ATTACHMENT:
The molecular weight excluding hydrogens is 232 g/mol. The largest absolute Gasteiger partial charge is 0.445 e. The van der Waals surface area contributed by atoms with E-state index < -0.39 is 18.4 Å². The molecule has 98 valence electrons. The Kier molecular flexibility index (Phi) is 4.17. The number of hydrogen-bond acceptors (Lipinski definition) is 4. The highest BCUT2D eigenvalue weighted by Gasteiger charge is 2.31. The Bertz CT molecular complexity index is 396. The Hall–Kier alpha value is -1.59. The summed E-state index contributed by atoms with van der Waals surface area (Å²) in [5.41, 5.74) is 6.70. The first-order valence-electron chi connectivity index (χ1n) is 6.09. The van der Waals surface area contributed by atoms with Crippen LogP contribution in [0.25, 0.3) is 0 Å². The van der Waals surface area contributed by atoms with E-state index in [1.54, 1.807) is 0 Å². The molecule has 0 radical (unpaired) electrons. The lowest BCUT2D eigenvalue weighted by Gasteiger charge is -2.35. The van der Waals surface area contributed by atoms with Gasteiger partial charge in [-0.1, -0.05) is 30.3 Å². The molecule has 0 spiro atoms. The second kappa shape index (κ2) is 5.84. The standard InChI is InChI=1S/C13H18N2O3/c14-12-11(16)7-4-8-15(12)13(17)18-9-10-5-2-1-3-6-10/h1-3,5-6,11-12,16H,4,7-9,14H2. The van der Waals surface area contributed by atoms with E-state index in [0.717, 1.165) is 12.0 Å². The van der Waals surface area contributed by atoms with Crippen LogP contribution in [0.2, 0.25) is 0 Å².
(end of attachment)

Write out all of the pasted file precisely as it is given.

The molecular weight excluding hydrogens is 232 g/mol. The largest absolute Gasteiger partial charge is 0.445 e. The van der Waals surface area contributed by atoms with E-state index < -0.39 is 18.4 Å². The molecule has 98 valence electrons. The Kier molecular flexibility index (Phi) is 4.17. The number of hydrogen-bond acceptors (Lipinski definition) is 4. The highest BCUT2D eigenvalue weighted by Gasteiger charge is 2.31. The Bertz CT molecular complexity index is 396. The Hall–Kier alpha value is -1.59. The summed E-state index contributed by atoms with van der Waals surface area (Å²) in [5.41, 5.74) is 6.70. The first-order valence-electron chi connectivity index (χ1n) is 6.09. The van der Waals surface area contributed by atoms with Crippen LogP contribution in [0.25, 0.3) is 0 Å². The van der Waals surface area contributed by atoms with E-state index in [1.54, 1.807) is 0 Å². The molecule has 0 radical (unpaired) electrons. The lowest BCUT2D eigenvalue weighted by Gasteiger charge is -2.35. The van der Waals surface area contributed by atoms with Gasteiger partial charge in [-0.1, -0.05) is 30.3 Å². The molecule has 0 spiro atoms. The second kappa shape index (κ2) is 5.84. The standard InChI is InChI=1S/C13H18N2O3/c14-12-11(16)7-4-8-15(12)13(17)18-9-10-5-2-1-3-6-10/h1-3,5-6,11-12,16H,4,7-9,14H2. The van der Waals surface area contributed by atoms with E-state index in [0.717, 1.165) is 12.0 Å². The van der Waals surface area contributed by atoms with Crippen LogP contribution in [0.2, 0.25) is 0 Å².